There are sommeliers, and then there are well-educated wine geeks. There’s a big difference, and it’s clear at table: While both know wine inside and out, the sommelier is a hospitality professional, at the ready to guide you to your next great bottle.
To find tomorrow’s stars—the sommeliers who excel at hospitality and in their wine knowledge—we asked the toughest critics, their peers. And then we interviewed the people who garnered the most votes, to find out how they’ve gotten where they are so quickly.
Budding sommeliers, take notes. Diners, book your tables. Here are the six Best New Sommeliers of 2014.
Growing up in an Italian-American family that took wine and food seriously, Amy Racine always knew she wanted to work in the food world. “From the second grade I knew I wanted to be a chef,” she says. As soon as she graduated high school, Racine left Ohio for Hyde Park, New York, to attend the Culinary Institute of America.
She stayed on course to be a chef until she began the wine class portion of the cooking program, taught by longtime teachers Michael Weiss and Steven Kolpan. “It opened up a whole new realm of the culinary world for me,” she says. “Until then I used to think people just drank wine because it was fun; I didn’t understand how [wine] could be understood on a much deeper level, and how much it could bring to a dish.” For her, the realization was monumental. “It was scary; I’d put all my heart into becoming a chef, and then I took these awesome classes and saw that they were even more interesting to me than culinary class.”
After graduating in 2010, she decided to move across the country to enroll in the CIA’s Accelerated Wine and Beverage Program at Greystone in California’s Napa Valley. After that, there was no looking back to the kitchen, she says. She headed to southern Utah, to work as a sommelier at Amangiri, a luxury resort and spa in 2011, then moved back to California, wanting to be closer to the wine scene and a robust community of wine professionals. In 2012, San Francisco restaurateurs Teague Moriarty and Matt McNamara tapped her to manage the beverage programs for their restaurants Sons & Daughters and The Square. Now 25 years old, with a recently earned Advanced Certification from the Court, she’s widely recognized among her peers as one of San Francisco’s most promising young sommeliers.—Erik Tennyson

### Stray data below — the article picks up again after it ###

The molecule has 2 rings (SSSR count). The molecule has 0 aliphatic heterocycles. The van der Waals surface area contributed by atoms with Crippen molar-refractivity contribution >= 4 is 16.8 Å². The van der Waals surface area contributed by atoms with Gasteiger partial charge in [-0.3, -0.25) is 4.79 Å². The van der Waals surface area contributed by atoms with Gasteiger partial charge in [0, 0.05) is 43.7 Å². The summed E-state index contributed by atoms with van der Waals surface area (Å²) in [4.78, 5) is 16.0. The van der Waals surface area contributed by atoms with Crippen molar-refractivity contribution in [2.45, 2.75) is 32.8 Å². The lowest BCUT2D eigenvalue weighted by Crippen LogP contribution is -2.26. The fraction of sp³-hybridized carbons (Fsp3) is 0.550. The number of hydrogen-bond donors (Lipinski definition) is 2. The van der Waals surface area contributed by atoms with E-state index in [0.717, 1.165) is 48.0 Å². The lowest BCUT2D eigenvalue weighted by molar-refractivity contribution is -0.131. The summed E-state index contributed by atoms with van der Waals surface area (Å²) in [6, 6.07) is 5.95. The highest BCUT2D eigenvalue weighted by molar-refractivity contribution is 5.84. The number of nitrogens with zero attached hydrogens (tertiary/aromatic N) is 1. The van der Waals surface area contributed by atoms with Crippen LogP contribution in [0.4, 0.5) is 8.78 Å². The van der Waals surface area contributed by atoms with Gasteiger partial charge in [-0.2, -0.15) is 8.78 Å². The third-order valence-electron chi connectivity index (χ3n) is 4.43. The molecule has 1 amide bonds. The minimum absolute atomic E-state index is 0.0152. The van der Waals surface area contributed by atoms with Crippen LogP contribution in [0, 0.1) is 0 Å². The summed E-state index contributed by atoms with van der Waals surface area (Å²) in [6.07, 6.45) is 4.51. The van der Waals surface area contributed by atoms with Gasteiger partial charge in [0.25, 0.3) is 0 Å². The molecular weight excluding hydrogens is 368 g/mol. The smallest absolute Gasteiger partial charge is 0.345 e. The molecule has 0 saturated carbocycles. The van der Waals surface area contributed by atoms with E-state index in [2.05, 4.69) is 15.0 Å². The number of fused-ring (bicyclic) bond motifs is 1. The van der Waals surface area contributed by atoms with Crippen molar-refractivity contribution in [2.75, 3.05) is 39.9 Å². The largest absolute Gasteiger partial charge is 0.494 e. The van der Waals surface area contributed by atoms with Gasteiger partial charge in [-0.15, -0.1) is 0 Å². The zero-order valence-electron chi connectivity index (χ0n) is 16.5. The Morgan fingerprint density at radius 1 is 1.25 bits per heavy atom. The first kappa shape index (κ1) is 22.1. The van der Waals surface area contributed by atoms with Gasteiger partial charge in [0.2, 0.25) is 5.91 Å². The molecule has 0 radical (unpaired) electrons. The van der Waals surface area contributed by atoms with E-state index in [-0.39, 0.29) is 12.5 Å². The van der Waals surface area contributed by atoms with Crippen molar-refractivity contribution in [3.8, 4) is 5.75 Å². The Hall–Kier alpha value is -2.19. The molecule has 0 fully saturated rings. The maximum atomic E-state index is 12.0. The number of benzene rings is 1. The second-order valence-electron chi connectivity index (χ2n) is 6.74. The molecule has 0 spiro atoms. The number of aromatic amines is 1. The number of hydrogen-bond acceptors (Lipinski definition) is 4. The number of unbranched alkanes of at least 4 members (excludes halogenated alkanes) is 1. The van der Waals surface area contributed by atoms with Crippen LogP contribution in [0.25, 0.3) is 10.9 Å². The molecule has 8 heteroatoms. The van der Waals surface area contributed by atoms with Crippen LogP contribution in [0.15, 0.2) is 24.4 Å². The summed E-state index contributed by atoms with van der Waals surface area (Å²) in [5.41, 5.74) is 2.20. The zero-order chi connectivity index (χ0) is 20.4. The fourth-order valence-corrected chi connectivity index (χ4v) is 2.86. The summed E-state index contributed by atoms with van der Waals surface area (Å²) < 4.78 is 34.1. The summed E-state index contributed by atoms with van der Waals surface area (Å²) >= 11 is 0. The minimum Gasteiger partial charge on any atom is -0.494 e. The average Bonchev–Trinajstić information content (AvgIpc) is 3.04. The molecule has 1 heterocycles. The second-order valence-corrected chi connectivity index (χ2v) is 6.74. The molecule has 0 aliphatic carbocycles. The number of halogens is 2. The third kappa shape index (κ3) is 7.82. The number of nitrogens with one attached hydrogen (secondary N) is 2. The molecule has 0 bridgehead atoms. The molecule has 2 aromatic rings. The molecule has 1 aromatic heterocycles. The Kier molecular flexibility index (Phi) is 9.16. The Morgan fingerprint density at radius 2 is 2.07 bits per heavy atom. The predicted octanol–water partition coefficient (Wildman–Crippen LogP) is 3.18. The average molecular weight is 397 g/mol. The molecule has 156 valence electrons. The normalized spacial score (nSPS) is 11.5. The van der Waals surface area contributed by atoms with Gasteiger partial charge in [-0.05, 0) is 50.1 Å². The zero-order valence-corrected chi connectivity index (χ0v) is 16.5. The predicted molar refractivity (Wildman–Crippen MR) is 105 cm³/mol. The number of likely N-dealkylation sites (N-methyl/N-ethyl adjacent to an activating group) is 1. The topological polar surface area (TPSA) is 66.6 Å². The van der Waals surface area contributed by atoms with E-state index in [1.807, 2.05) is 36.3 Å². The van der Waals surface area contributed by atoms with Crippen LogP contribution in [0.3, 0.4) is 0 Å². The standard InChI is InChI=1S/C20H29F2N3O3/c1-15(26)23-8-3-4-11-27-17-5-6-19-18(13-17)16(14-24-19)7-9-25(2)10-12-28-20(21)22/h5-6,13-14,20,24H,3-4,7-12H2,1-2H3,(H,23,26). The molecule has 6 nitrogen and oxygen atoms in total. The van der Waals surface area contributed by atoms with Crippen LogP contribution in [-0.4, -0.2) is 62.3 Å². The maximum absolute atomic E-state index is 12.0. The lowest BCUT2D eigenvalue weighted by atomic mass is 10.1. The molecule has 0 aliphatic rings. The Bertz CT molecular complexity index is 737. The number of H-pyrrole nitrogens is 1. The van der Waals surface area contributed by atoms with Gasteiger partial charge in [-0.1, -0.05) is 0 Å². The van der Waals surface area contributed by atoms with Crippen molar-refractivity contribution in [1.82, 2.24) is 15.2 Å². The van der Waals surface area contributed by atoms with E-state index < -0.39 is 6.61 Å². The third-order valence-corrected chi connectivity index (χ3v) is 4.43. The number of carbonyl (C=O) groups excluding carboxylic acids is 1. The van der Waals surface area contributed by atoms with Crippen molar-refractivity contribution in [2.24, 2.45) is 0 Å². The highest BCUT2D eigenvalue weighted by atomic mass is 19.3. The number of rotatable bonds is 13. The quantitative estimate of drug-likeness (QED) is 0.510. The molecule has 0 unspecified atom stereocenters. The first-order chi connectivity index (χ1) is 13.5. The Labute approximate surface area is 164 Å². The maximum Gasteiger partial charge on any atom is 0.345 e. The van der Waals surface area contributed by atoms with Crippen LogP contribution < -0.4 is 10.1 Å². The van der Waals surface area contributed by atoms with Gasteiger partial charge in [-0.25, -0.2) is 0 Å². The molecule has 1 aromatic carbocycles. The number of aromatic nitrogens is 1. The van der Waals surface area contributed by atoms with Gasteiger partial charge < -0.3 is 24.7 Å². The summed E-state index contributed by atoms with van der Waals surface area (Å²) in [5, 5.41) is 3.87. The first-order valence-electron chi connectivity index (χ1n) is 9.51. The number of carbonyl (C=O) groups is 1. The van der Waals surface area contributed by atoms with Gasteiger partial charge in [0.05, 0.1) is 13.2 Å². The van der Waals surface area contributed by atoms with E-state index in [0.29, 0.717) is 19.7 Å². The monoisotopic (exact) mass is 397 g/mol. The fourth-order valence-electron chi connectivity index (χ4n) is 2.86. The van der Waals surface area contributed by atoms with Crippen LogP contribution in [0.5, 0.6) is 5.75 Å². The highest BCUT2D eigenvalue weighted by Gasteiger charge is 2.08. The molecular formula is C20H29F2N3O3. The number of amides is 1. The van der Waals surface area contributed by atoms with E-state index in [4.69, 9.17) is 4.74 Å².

“I’d put all my heart into becoming a chef, and then I took these awesome wine classes and saw that they were even more interesting to me than culinary class.”
Sunday dinners were big: Everyone would sit down together in the early afternoon, sipping wine and eating, then moving to Sambuca hours later.
Trimbach gewürztraminer. It smelled pretty, maybe even a little over the top. I thought about it all night and all the next day.
A Cook’s Approach
I try to connect what the wine is trying to do with what the chef is trying to do. We had one dish—abalone with sea grapes in a briny sauce—I paired it with Bermejo from the Canary Islands because it had this intense mineral salinity to it. Both wine and dish were showcasing a terroir with a harsh climate and heavy ocean winds.
Wine of the Moment
Portuguese dry wines: arinto, bical—these are great varieties that you don’t come across very often.
When I think of fine wines my mind goes to Bordeaux. Everything is related back to Bordeaux. You hear of this wine maker in Rioja and how he spent time in Bordeaux or how this person in California worked back in Bordeaux.
Please Drink More…
...2010 Palette Rosé by Château Simone. Its herbal tones go so well with the items from our garden. The higher price ($150) and its association with rosé as a patio pounder turn people away, but this rosé has some real beauty to it.
This one guy had me pull up six wines so he could scan them all with an app. He didn’t seem interested in what I had to say; he just wanted to scan the labels. He wound up choosing three of them so it could’ve been worse.
Studying for the [Court of Master Sommelier’s advanced] exam, I went to go see Bob Bath, and he started firing off questions like ‘Name five producers from this area; Where is this winemaker from?’ It made me realize that it’s easy to go over the same flashcards and study your maps. But there are always areas that you miss.
How to Taste
Taste everything—not to figure out if you like it, but to figure out what Rioja tastes like, what new oak tastes like. I keep a journal and record how they were similar or different from other ones from that region; there’s so much you learn from one wine.
After really hard service, I like a really cold pilsner.
Perfect Day Off
Going to the Bay and relaxing with some oysters and Chablis. And maybe some Champagne.
This article first appeared in W&S October 2014.